## When is a sheaf of smooth functions acylic?

Let $G$ be a Lie group, and let $\underline{G}$ denote the sheaf of smooth $G$-valued maps, i.e. for a smooth manifold $M$ we have $G(M) = C^\infty(M,G)$.

What are conditions on $G$ that imply that $\underline{G}$ is acyclic, i.e. the sheaf cohomology $H^n(M,\underline{G})=0$ for all smooth manifolds $M$ and all $n>0$?

It is clear that soft, flabby or fine sheaves are acyclic. I am interested in concrete conditions on the group $G$, e.g. like smooth contractibility.

EDIT: Daniel's answer below answers my question in the case that $G$ is abelian, using the classification of abelian Lie groups. So let us concentrate on the case that $G$ is non-abelian. The condition I am looking for is supposed to imply the vanishing of the set $H^1(M,\underline{G})$. This set can be defined for example via Cech cohomology. Its geometrical meaning is that it classifies principal $G$-bundles over $M$ up to isomorphism.

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Here G is Abelian? – Daniel Litt Jun 25 2010 at 13:28
For $G=\mathbb{R}$, we always have $G(M)$ acyclic. For the circle $G=S^1$, I think we have a ses of sheaves $0\to\mathbb{Z}\to\mathbb{R}(M)\to S^1(M)\to 0$, where here $\mathbb{Z}$ is the constant sheaf? So for $*\geq 1$, $H^*(S^1(M))$ is the same as the singular cohomology $H^{*+1}(M,\mathbb{Z})$, and to vanish we need $M$ itself to have trivial second-and-above $\mathbb{Z}$-cohomology groups? I don't know anything about doing cohomology with sheaves of nonabelian groups but it would be interesting to see whether a similar universal cover argument would work. – macbeth Jun 25 2010 at 13:46
In the original question, it might help if you told us what your definition for nonabelian cohomology is. The ones that I'm familiar with only work for $n=1,2$. – Donu Arapura Jun 25 2010 at 14:01
@Donu. Non abelian H^2 is a stupid thing that always agrees with H^2 with coefficients in the center. So the only "true" nonabelian cohomology group is H^1, which classifies G-principal bundles. By the way, the unitary group of a Hilbert space is an example of a contractible group whose center is not contractible, so the non-abelian H^2 of a contractible group does not always vanish. – AndrĂ© Henriques Jun 25 2010 at 16:42
Don't the $\infty$-category people have some theory of non-abelian cohomology in all higher degrees? (I know nothing about this, or why they care or more importantly what they do with it -- e.g., to determine if it is not a "stupid thing" -- but I thought I saw it written somewhere.) – Boyarsky Jun 25 2010 at 17:07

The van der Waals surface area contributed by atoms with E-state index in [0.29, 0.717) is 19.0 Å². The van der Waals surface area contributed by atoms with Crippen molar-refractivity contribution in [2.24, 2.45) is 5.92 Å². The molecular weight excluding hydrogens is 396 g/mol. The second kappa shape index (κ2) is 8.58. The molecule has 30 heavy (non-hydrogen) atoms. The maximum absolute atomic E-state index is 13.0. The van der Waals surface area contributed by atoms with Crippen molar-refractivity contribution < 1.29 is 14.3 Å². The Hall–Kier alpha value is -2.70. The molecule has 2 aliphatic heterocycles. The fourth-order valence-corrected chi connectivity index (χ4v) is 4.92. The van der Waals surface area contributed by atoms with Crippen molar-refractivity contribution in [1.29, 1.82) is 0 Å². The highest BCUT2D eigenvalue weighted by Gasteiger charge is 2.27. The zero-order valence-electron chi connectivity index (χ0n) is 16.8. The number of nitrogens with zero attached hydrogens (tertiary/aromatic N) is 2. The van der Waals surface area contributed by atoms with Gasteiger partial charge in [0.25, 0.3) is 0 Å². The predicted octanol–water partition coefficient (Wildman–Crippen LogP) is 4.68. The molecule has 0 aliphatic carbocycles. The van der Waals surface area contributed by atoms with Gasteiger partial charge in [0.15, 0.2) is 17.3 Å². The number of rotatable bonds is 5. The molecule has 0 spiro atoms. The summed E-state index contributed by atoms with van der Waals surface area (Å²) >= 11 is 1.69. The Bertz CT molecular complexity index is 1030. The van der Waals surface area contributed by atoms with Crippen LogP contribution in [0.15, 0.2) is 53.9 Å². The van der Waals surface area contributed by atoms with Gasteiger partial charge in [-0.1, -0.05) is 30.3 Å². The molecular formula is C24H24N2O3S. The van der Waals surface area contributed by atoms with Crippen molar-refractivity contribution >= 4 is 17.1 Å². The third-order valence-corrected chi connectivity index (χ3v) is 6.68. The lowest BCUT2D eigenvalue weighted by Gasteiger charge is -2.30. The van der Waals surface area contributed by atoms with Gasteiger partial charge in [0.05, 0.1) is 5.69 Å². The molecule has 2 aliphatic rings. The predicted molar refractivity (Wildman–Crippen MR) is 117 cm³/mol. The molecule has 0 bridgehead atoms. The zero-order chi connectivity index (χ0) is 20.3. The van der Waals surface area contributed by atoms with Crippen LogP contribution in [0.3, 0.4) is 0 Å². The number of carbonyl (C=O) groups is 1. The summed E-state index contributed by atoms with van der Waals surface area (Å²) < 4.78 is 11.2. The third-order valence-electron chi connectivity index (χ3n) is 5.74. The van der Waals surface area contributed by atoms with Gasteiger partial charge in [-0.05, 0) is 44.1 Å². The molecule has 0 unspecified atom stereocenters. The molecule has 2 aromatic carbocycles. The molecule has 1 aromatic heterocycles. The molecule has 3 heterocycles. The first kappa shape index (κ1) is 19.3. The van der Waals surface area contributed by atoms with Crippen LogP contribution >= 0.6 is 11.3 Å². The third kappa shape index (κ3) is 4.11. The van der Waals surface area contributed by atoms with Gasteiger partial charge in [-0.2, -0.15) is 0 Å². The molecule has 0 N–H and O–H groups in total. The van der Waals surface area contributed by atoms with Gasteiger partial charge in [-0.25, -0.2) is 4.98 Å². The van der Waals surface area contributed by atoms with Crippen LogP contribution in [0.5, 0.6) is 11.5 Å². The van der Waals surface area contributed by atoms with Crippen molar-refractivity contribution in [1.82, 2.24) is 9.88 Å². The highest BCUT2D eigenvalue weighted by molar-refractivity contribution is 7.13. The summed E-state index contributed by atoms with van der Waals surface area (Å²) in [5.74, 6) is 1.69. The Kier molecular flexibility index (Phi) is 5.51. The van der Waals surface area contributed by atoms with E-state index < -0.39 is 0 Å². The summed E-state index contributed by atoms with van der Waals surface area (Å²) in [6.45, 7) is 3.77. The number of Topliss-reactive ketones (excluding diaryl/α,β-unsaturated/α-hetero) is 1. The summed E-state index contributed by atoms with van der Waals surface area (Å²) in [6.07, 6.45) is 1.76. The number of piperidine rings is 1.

For Abelian $G$ (that is, the product of a torus with $\mathbb{R}^n$), an argument identical to macbeth's comment gives that $H^n(M, \underline{G})=0$ for all $M, n>0$ iff $G\simeq \mathbb{R}^n$).

Explicitly, in the case $G\simeq \mathbb{R}^n$ the sheaf in question is fine; otherwise, if $G\simeq \mathbb{R}^n\times (S^1)^k$ then it fits into an exact sequence $0\to \mathbb{Z}^k\to \mathbb{R}^{n+k}(M)\to \underline{G}\to 0$, giving the claim.

Added (7/7/2010): Having thought a bit about the non-Abelian case, I thought I'd add another non-vanishing theorem.

Theorem. Let $G$ be a Lie group admitting a faithful unitary representation, with $\pi_1(G)\neq 0, \mathbb{Z}$. Then there exists $M$ with $H^1(M, \underline{G})\neq 0$.

Proof. Let $\rho: G\to U(n)$ be the given faithful unitary representation, and let $M=U(n)/G$. Then $U(n)$ is a $G$-bundle over $M$, and it is non-trivial as $\pi_1(U(n))=\mathbb{Z}$ wheareas $\pi_1(G)$ cannot be a factor of $\mathbb{Z}$ by assumption. That is, $U(n)\not\simeq G\times M$ as $\pi_1(U(n))\not\simeq \pi_1(G)\times \pi_1(M)$. $\square$

This holds for e.g. compact Lie groups with the appropriate fundamental group; it seems likely that this argument can be strengthened by e.g. considering higher homotopy groups or using other results on the existence of faithful representations.

Added (7/9/2010): I don't know why I didn't mention it before, but replacing "unitary" with "complex" in the theorem above gives the same result for e.g. complex connected semisimple Lie groups, by an identical proof. In this case the manifold $M$ constructed in the proof cannot be guaranteed to be compact however.

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 Good answer, Daniel! – Konrad Waldorf Jun 25 2010 at 18:19 Hey, I like your non-vanishing theorem very much. Thanks! – Konrad Waldorf Jul 9 2010 at 5:07